Mobile devices used to be primarily portable email boxes with integrated calendar and contacts. In the early days, some of them may have included web browsers, but they were very primitive. Back then the Web was very complex, and designed for screens with resolutions of 800 by 600 and higher.
To accommodate phones and PDAs a “new” web was invented, one that used a completely different protocol to address the concerns of much smaller screens, slower processors, and mobile data plans. None of which were anywhere close to what we have today.
WAP & WML
This “new” web was based on something called WAP. The Wireless Application Protocol was a standard which allowed mobile devices to send and receive data over very early wireless networks. To view content thusly delivered, a person’s mobile device needed a WAP browser — a web browser of sorts, for mobile devices.
WAP wasn’t the only standard competing for the top spot. In Japan, “i-mode” was another wireless data protocol, with certain advantages as well as disadvantages to WAP. Most of Europe and these United States adopted WAP as the mobile protocol of choice.
After the standard had been selected and devices were shipping with compatible browsers, all that was left were the web pages. Unfortunately, people that wanted their sites to be viewed on mobile screens had to mark up those pages again in WML — Wireless Markup Language. It wasn’t all that similar to HTML, which every other website and web browser in the world used. What’s more, compatible websites were encouraged (in some cases, required) to use a .mobi domain. These domains were relatively expensive, and fairly unintuitive, requiring users to type an additional letter on a keypad (usually not a keyboard) to get to the mobile site versus the desktop site.
Lastly, to add insult to injury, some handset manufacturers removed the address bar completely, allowing their users access only to the sites which were directly linked from their “deck”.
As operating systems got more robust and processors became more powerful, mobile web browsers that could consume the “desktop” version of the web started to become more useful. Unfortunately, without some pretty significant “dumbing-down” to make web content useful on a small screen, viewing desktop versions of web pages in such tight quarters was still unattractive.
Web developers (like myself) began writing content that could scale and adapt to smaller screens, and browser manufacturers started making their apps “smart” enough to render full, “zoomable” pages. When “zoomed out” the pages looked just like you’d expect on a desktop computer. With with a double-tap or a pinch, you could zoom in on a certain area of the page. It wasn’t a perfect solution, but it was getting close.
Text (Re)Flow, Word Wrapping, & Auto-Fit
In the early days of Android, the stock browser would render a web page, and intelligently focus in on what it thought was the main textual content on the page. It would then reflow the text such that all of it appeared in a single column that was exactly the same width as your screen. This allowed users to simply slide their finger up or down the screen to scroll. It was very useful, and worked — most of the time. If you wanted to see more of the screen, you could zoom out, but the text would reflow to fit the new screen width.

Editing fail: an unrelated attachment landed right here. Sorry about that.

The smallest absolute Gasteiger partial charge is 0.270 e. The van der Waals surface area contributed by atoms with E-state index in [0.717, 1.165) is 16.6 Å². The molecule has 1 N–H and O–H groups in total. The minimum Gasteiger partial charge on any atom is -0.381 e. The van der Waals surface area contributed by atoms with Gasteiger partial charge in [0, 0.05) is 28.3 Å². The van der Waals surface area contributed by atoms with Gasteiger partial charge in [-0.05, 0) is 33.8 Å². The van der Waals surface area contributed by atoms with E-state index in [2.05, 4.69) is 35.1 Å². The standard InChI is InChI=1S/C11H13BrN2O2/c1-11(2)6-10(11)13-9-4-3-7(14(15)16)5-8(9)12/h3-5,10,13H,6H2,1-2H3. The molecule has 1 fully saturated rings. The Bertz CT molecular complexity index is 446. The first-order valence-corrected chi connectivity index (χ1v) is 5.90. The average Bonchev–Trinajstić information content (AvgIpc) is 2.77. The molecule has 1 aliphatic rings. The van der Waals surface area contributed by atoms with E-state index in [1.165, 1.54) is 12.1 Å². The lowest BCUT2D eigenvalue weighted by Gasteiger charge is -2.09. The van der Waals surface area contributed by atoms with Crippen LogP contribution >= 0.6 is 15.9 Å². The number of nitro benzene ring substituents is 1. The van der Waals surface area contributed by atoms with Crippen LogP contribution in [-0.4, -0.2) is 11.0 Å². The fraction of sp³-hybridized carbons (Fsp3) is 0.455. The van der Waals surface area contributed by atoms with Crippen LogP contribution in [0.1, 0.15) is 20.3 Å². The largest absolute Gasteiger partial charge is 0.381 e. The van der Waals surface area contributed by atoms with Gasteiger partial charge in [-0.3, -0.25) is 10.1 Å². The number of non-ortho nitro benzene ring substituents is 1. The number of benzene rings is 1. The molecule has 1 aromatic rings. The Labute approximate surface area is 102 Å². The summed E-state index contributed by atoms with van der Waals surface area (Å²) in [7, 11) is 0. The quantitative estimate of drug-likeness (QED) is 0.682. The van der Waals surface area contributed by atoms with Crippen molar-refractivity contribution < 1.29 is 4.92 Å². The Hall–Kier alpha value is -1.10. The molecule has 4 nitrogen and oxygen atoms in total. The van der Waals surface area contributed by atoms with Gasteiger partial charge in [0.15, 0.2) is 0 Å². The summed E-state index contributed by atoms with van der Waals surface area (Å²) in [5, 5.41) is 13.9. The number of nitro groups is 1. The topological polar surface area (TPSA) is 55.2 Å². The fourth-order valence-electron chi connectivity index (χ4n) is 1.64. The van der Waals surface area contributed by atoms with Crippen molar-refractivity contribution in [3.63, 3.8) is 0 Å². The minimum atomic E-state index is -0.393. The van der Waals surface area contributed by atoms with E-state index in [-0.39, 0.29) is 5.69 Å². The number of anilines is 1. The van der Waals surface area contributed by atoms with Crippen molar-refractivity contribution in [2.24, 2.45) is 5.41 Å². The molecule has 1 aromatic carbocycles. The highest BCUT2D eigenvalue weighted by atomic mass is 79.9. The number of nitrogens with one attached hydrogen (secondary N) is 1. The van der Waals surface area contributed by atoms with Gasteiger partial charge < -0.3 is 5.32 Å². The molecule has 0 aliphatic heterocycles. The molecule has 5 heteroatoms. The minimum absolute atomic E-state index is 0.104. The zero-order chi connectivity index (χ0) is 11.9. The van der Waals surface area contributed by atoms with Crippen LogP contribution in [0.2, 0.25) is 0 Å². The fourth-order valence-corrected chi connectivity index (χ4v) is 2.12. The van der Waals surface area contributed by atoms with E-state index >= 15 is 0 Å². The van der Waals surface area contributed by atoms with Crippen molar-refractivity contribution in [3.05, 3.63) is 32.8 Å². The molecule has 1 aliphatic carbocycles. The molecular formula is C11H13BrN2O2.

Then, one day out of the blue, that feature just up and vanished. Our own Michael Fisher noticed the change and longs for the days of easily readable non-mobile content on his smartphones. He’s not alone. Doing a quick search for “android browser text flow” will return more documents, bug reports, forums, and gripe sessions than any one person could ever hope to read. Let me save you the trouble.
That’s when Google started spending more time working on Chrome (both desktop, tablet, and Android versions), and less time on the stock browser. Around the time of Android 3.0 Honeycomb, the auto-fit and text-flow all but vanished from the code.
Eventually Google and Webkit started parting ways. Google opted to include its own rendering engine, Blink, in Chrome and Chromium. It did so because Webkit was getting “bloated” and rendering pages slower than Google wanted. To help speed things up, Google removed features, even ratified standards from newer versions of its web browsers.
It doesn’t make much sense to update and maintain code for two different rendering engines, so Google has been blending them. This means apps which use the “webview” are slowly getting the features that Google is putting into the Chrome browser for Android — and losing the features Google is taking out.
Many third-party browsers, like those bundled into Sense, TouchWiz, and other ROMs simply include Google’s rendering engine, complete with its benefits — and repercussions. As these OEMs update their apps, features such as text-flow and auto-fit are going away.
There are a few benefits we can take away from all this. First of all, because these browsers are all based on the same rendering engine, web pages should look consistent across all of them. This means web developers can spend more time making websites that are fast and function well, rather than troubleshooting strange issues and ultimately developing code for the lowest-common denominator (some of us still have to write code that’s compatible with Internet Explorer 6 and 7).
More importantly, web developers are getting more experience, development tools are getting more powerful, and both are starting to approach development from a “mobile first” perspective. Before too long, zooming web pages at all will be a thing of the past. Until then, web developers will enjoy quite a bit of job security as we (eventually) make your favorite web sites a nearly native experience.